Opinion delivered March 3, 1958. [Rehearing denied April 14, 1958]
1. INSURANCE — MISSTATEMENTS IN APPLICATION, EFFECT OF. — Where statements in application are not declared to be warranties, a misstatement, made in good faith, does not avoid the policy. 2. INSURANCE — AGENT'S AUTHORITY TO MAKE CONTRACT. — A soliciting agent does not have authority to make contracts on behalf of the insurer. 3. INSURANCE — AGENT'S AUTHORITY TO MAKE CONTRACT — PRESUMPTION BURDEN OF PROOF. — One suing on an alleged contract with an agent has the burden of showing that such agent had real or apparent authority to bind his principal by contract. 4. INSURANCE — AGENT'S AUTHORITY TO MAKE CONTRACT — WEIGHT SUFFICIENCY OF EVIDENCE. — Evidence of agent's authority held in sufficient to establish existence of a binding oral contract of insurance.
Appeal from Arkansas Circuit Court, Northern District W. J. Wagner, Judge; reversed.
Cecil C. Matthews and Wright, Harrison, Lindsey Upton, for appellant.
Virgil Roach Moncrief and John W. Moncrief, for appellee.
On July 28, 1953, the Physicians Insurance Company, whose liabilities were later assumed by the appellant, issued to the appellee a policy insuring him to a limited extent against hospital and medical expenses. In 1955 Laird became ill and incurred hospital and medical expenses running to more than $1,400. The insurance company refused to pay the claim, on the ground that Laird's condition existed before the effective date of the policy and was therefore not covered by the contract.
Laird, in bringing this action to recover $1,400, sued not upon the written contract but upon an alleged oral agreement by which Physicians Insurance Company assertedly insured Laird against hospital and medical expense without limitation as to amount. The complaint mentions the written contract only incidentally, it being averred that the insurer mailed an insurance policy to the plaintiff after the execution of the oral agreement. To this complaint the appellant filed a general denial and also charged Laird with having made false statements in the application for the policy. Trial before a jury resulted in a verdict for the plaintiff in the amount sued for.
We do not agree with the appellant's contention that it was entitled to a directed verdict on the ground of fraud in the procurement of the contract. The statements in the application were not declared to be warranties; so a misstatement would not avoid the contract if made in good faith. Universal Life Acc. Ins. Co. v. Stuart, 219 Ark. 863, 245 S.W.2d 219. On this issue the plaintiff's proof presented a question for the jury.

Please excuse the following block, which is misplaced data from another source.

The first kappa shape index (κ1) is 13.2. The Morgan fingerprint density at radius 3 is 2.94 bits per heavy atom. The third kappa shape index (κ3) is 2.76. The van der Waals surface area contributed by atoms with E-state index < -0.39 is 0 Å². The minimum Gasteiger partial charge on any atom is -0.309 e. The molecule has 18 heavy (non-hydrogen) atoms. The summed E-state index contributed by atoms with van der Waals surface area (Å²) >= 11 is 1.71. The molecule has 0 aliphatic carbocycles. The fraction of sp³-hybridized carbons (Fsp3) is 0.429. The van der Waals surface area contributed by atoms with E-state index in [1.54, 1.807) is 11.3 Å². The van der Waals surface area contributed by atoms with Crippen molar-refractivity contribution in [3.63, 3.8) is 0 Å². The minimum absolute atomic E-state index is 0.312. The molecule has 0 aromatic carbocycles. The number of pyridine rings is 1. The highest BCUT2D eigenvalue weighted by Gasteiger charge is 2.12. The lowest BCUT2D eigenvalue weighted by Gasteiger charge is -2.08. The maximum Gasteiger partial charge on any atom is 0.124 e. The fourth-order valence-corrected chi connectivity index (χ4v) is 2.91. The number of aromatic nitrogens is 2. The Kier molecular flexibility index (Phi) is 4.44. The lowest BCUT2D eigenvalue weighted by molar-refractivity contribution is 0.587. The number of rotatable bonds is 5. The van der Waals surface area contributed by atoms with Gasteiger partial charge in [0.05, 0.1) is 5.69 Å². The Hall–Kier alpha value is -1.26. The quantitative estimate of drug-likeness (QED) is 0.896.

There is, however, no substantial evidence establishing the existence of a binding oral contract of insurance, upon which alone recovery is sought. Laird testified that in 1953 he received an advertising circular from the Physicians Insurance Company and inhaled a reply card that was enclosed. On July 17 the insurer's agent, John Whatley, called at Laird's home with the reply card and, after an extended discussion, took Laird's application for the insurance. Laird testified that he told Whatley that the company would be expected to pay all hospital bills, and Whatley said that the policy would pay at whatever the hospital's rate might be. Laird signed the application, which he says had not then been filled in, and gave Whatley a check for the first premium. The check was cashed on July 22, and the written policy was issued on July 28. Laird received the policy by mail but put it away without reading it. The written contract, which was introduced in evidence, provides only partial coverage for a number of expense items that Laird was permitted to recover in full.
We have repeatedly and consistently held that a soliciting agent does not have authority to make contracts on behalf of the insurer. American Ins. Co. v. Hampton, 54 Ark. 75, 14 S.W. 1092; Inter-Southern Life Ins. Co. v. Holzhauer, 177 Ark. 927, 9 S.W.2d 26; Sadler v. Fireman's Fund Ins. Co., 185 Ark. 480, 47 S.W.2d 1086. And the burden is on the plaintiff to prove that such an agent has real or apparent authority to bind his principal by contract. American Ins. Co. v. Hampton, supra; American Ins. Co. v. Hornbarger, 85 Ark. 337, 108 S.W. 213; Jackson v. Farmers Union Mut. Ins. Co., 228 Ark. 233, 306 S.W.2d 693.
That proof is altogether lacking. There is no direct evidence that Whatley was clothed with any authority beyond that ordinarily exercised by a soliciting agent. It is argued that the jury might have inferred the delegation of broader power from the fact that Whatley had in his possession the reply card sent in by Laird and from the fact that Whatley accepted the initial premium along with the application. This argument lacks force. The postal card was certainly not an indicium of authority as a general agent, and the collection of premiums is one of a soliciting agent's ordinary duties. See the Hampton, Hornbarger, Holzhauer, and Sadler cases, supra.
The judgment must be reversed, and the cause is remanded for a new trial, it being appropriate for the trial court to permit such amendments to the pleadings as the parties may think necessary. Stewart-McGehee Const. Co. v. Brewster, 176 Ark. 430, 3 S.W.2d 42; Stucker v. Hartford Acc. Ind. Co., 222 Ark. 268, 258 S.W.2d 544.